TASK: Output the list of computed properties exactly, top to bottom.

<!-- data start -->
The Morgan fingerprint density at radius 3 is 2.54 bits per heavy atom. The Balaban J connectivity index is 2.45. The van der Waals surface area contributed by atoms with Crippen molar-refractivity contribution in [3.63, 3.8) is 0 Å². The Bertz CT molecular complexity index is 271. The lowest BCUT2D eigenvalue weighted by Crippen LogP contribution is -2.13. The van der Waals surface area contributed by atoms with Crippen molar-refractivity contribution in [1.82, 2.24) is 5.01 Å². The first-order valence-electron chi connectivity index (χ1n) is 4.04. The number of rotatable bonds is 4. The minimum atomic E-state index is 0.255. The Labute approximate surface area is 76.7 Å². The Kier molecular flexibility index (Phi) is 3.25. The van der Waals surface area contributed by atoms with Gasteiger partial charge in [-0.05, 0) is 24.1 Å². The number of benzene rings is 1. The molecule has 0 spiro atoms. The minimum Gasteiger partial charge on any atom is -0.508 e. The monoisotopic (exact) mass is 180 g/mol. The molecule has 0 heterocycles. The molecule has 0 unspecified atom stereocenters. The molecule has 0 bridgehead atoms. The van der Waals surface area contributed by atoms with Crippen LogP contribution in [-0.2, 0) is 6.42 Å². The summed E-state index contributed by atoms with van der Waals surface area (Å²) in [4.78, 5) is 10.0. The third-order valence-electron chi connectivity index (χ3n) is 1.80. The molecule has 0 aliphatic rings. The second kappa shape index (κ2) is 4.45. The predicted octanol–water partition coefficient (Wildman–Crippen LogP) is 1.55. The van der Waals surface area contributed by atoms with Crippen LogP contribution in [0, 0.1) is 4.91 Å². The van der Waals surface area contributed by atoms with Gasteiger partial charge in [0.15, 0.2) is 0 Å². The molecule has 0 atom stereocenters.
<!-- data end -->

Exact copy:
The Morgan fingerprint density at radius 3 is 2.54 bits per heavy atom. The Balaban J connectivity index is 2.45. The van der Waals surface area contributed by atoms with Crippen molar-refractivity contribution in [3.63, 3.8) is 0 Å². The Bertz CT molecular complexity index is 271. The lowest BCUT2D eigenvalue weighted by Crippen LogP contribution is -2.13. The van der Waals surface area contributed by atoms with Crippen molar-refractivity contribution in [1.82, 2.24) is 5.01 Å². The first-order valence-electron chi connectivity index (χ1n) is 4.04. The number of rotatable bonds is 4. The minimum atomic E-state index is 0.255. The Labute approximate surface area is 76.7 Å². The Kier molecular flexibility index (Phi) is 3.25. The van der Waals surface area contributed by atoms with Gasteiger partial charge in [-0.05, 0) is 24.1 Å². The number of benzene rings is 1. The molecule has 0 spiro atoms. The minimum Gasteiger partial charge on any atom is -0.508 e. The monoisotopic (exact) mass is 180 g/mol. The molecule has 0 heterocycles. The molecule has 0 unspecified atom stereocenters. The molecule has 0 bridgehead atoms. The van der Waals surface area contributed by atoms with Crippen LogP contribution in [-0.2, 0) is 6.42 Å². The summed E-state index contributed by atoms with van der Waals surface area (Å²) in [4.78, 5) is 10.0. The third-order valence-electron chi connectivity index (χ3n) is 1.80. The molecule has 0 aliphatic rings. The second kappa shape index (κ2) is 4.45. The predicted octanol–water partition coefficient (Wildman–Crippen LogP) is 1.55. The van der Waals surface area contributed by atoms with Crippen LogP contribution in [0, 0.1) is 4.91 Å². The van der Waals surface area contributed by atoms with Gasteiger partial charge in [0.15, 0.2) is 0 Å². The molecule has 0 atom stereocenters.